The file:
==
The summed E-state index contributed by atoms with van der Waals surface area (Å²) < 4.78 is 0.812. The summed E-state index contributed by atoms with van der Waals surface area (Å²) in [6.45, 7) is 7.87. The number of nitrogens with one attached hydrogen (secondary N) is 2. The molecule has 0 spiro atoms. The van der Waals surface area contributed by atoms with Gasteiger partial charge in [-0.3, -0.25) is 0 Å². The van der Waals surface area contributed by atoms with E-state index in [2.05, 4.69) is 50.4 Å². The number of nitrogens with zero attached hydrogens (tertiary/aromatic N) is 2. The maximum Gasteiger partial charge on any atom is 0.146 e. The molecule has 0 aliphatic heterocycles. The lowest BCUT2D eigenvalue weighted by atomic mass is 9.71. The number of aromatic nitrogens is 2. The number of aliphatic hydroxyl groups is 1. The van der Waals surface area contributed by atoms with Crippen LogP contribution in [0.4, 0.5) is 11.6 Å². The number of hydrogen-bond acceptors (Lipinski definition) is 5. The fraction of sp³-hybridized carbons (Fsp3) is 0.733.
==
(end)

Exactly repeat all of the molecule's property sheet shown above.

The summed E-state index contributed by atoms with van der Waals surface area (Å²) < 4.78 is 0.812. The summed E-state index contributed by atoms with van der Waals surface area (Å²) in [6.45, 7) is 7.87. The number of nitrogens with one attached hydrogen (secondary N) is 2. The molecule has 0 spiro atoms. The van der Waals surface area contributed by atoms with Gasteiger partial charge in [-0.3, -0.25) is 0 Å². The van der Waals surface area contributed by atoms with E-state index in [2.05, 4.69) is 50.4 Å². The number of nitrogens with zero attached hydrogens (tertiary/aromatic N) is 2. The maximum Gasteiger partial charge on any atom is 0.146 e. The molecule has 0 aliphatic heterocycles. The lowest BCUT2D eigenvalue weighted by atomic mass is 9.71. The number of aromatic nitrogens is 2. The number of aliphatic hydroxyl groups is 1. The van der Waals surface area contributed by atoms with Crippen LogP contribution in [0.4, 0.5) is 11.6 Å². The number of hydrogen-bond acceptors (Lipinski definition) is 5. The fraction of sp³-hybridized carbons (Fsp3) is 0.733.